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BOOK XXII: The Death of Hector


Achilles finally gives up his vain pursuit of the immortal Apollo and heads for Troy, where Priam is lamenting the loss of so many of his sons. He and his wife, Hecube, try to dissuade Hector from facing Achilles, but the Trojan hero is overwhelmed by shame for being the cause of so many Trojan deaths. He feels he must personally defeat Achilles in order to regain his stature among the Trojans.

When Achilles arrives at the wall of Troy, he begins chasing Hector. Zeus, seeing the Trojan's plight, wonders if he should save him, for Hector is devoted to the gods and has offered some fine sacrifices. He knows, however, that Athena will not allow Destiny to be thwarted, so he decides to allow Athena to help Achilles in the battle. She takes the form of Priam's son, Deiphobus, and beguiles Hector, encouraging him to take a stand against his mighty Greek adversary.

The two warriors begin their duel with the usual introductory remarks, but they swear no oaths or make any agreements related to the victor. The battle begins when Achilles throws his spear and misses Hector. As Athena retrieves his weapon, Hector casts his spear in vain against the impenetrable shield of Achilles. When the Trojan calls to Deiphobus to bring him another spear, he realizes that he has been tricked by the gods, who are obviously helping Achilles. He knows he cannot be victorious against them; therefore, he promises himself to die valorously.

Aiming for Hector's neck, Achilles throws his spear and scores a direct hit. Hector falls to the ground and begs Achilles to return his body to Troy, a request that will not be honored by the hardened Achilles. As he takes his last breath, Hector foretells the destiny of Achilles. Shortly afterwards, Achilles ties the feet of the dead Trojan to his chariot and hauls him to the Greek camp with his head bouncing in the dust. Stunned by the disastrous outcome of the duel, Priam and Hecube loudly lament their loss. Andromache also bemoans the fate of her husband and worries that their son will be despised and rejected by all.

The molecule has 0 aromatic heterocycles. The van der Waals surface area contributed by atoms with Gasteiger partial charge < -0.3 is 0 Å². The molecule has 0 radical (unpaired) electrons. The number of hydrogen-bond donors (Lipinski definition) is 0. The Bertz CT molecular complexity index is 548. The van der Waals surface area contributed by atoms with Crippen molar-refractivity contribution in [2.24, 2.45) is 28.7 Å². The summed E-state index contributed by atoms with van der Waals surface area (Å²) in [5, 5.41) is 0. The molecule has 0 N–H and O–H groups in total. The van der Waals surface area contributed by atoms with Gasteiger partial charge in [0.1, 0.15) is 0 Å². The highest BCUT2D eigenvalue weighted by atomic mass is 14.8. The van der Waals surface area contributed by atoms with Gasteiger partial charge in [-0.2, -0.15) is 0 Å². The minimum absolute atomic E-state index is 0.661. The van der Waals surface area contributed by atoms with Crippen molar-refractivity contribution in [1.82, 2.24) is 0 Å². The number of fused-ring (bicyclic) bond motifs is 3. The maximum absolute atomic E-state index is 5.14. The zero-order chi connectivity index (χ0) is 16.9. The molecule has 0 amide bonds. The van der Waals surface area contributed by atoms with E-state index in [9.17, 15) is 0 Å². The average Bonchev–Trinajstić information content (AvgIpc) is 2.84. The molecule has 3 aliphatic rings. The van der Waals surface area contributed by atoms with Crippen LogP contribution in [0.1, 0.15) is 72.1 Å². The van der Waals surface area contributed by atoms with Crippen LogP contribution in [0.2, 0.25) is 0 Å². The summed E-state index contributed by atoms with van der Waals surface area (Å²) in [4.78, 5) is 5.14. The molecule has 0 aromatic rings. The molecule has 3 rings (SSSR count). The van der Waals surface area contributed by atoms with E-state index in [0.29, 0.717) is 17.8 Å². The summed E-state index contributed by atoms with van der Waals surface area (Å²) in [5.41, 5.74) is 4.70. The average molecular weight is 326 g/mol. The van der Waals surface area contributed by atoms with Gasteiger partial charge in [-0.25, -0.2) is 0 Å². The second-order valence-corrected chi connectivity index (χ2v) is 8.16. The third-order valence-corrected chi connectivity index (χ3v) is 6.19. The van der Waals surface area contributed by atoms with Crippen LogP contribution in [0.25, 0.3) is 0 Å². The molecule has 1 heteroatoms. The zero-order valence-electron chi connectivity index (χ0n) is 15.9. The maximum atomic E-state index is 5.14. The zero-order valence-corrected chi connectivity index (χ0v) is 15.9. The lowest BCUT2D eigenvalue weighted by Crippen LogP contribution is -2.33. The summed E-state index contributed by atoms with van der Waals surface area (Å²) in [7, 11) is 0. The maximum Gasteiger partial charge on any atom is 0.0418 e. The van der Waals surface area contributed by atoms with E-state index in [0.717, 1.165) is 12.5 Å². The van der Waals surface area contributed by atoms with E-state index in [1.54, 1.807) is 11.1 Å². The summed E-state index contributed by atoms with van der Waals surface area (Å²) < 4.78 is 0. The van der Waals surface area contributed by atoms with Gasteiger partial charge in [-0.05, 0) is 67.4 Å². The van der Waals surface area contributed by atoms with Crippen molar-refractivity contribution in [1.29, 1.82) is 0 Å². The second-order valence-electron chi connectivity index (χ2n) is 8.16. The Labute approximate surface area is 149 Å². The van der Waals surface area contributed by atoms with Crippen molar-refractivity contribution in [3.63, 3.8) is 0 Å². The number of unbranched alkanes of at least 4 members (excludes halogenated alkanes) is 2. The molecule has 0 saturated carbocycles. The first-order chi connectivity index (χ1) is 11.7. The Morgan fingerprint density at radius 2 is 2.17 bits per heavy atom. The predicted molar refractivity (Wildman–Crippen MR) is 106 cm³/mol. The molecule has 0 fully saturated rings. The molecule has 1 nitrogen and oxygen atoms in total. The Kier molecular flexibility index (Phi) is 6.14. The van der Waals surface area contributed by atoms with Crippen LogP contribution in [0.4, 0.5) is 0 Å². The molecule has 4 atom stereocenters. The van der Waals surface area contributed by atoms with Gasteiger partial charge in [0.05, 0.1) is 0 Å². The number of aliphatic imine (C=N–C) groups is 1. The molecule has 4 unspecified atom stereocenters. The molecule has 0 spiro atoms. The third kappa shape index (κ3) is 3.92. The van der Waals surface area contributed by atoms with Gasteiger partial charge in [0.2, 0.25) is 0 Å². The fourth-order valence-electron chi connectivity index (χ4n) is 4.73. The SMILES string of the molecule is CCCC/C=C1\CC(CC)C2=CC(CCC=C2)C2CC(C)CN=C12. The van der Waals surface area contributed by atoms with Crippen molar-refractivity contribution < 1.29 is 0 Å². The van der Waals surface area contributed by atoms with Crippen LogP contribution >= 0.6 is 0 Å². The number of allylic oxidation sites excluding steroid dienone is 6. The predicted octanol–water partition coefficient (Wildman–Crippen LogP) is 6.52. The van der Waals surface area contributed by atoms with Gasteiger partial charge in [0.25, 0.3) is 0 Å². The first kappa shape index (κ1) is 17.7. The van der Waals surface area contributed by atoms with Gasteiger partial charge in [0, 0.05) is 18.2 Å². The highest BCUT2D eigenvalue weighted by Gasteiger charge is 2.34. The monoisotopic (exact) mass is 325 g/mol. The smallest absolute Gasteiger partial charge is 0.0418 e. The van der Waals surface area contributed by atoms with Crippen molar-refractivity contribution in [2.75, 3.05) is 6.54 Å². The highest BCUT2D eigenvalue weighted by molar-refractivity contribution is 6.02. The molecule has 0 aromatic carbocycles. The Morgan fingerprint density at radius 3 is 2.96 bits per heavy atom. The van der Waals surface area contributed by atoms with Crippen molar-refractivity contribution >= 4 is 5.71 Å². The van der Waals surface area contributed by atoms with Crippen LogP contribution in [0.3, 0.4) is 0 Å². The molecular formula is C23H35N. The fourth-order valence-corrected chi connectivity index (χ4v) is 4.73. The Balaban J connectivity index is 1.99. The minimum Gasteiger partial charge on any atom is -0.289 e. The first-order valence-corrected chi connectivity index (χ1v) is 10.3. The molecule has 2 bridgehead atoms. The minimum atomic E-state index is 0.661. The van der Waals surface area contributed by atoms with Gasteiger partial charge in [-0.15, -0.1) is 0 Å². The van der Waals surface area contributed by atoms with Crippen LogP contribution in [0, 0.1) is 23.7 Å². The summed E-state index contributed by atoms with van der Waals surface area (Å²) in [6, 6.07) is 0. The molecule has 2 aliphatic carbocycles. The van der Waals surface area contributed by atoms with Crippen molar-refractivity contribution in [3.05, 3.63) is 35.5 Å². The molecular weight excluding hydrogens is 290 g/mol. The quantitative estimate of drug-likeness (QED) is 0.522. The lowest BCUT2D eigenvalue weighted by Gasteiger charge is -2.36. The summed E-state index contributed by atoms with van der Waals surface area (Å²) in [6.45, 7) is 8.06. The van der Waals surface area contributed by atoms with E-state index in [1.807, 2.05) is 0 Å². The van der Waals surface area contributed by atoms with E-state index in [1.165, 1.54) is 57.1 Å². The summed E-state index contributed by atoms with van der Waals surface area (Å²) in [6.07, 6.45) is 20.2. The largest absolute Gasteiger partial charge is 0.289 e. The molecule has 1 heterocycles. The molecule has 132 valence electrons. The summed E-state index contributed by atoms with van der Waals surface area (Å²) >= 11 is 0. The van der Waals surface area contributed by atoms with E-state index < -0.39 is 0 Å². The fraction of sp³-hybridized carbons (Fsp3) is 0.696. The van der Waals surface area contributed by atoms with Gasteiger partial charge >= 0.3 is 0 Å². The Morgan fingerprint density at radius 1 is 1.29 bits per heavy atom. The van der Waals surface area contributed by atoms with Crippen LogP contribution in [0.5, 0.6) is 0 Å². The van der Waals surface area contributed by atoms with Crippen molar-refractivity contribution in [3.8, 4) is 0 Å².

Book XXII is the most important book of The Iliad, for Achilles returns to the battle and meets Hector face to face. For dramatic intensity, Homer devotes much of the book to the doomed Trojan. Since Priam and Hecube have lost many sons already, they plead with Hector to avoid Achilles, knowing in their hearts that the outcome of such a meeting will separate them forever from their dearest son. Hector, however, ignores their pleas, for he feels totally ashamed of himself. He has been forced to acknowledge the fact that his rash decisions and actions have caused the deaths of many men. He now feels he must try to regain some heroism by facing Achilles.

To make matters worse for Hector, it is obvious that the gods have joined forces with the Greeks against him. Although Zeus realizes the spiritual qualities of Hector, he will not act to save him, for he feels that he cannot tamper with Destiny. As a result, Zeus permits Athena to go and aid Achilles. Pretending to be Hector's brother, the goddess tricks Hector and forces him to stand up to Achilles, who is certain to defeat the Trojan.

When Hector realizes that he cannot conquer Achilles, who is being aided by the gods, he decides his only choice is to meet death honorably. Unlike the other Trojans who have fallen to Achilles, Hector does not beg for his life. He asks only that his body be returned to Troy for cremation. The angry Achilles, however, will not even grant this request. He ties Hector's dead body to his chariot and pulls it through the dirt, again showing his inhumanity.

When news of Hector's death reaches Troy, the reaction is not surprising. Priam tears his hair, and Hecube laments the loss of her son loudly. Andromache, upon hearing of her husband's death, faints. After recovering, she speaks some of the most intense lines in all literature as she bewails the plight of her fatherless son, who is sure to be derided.

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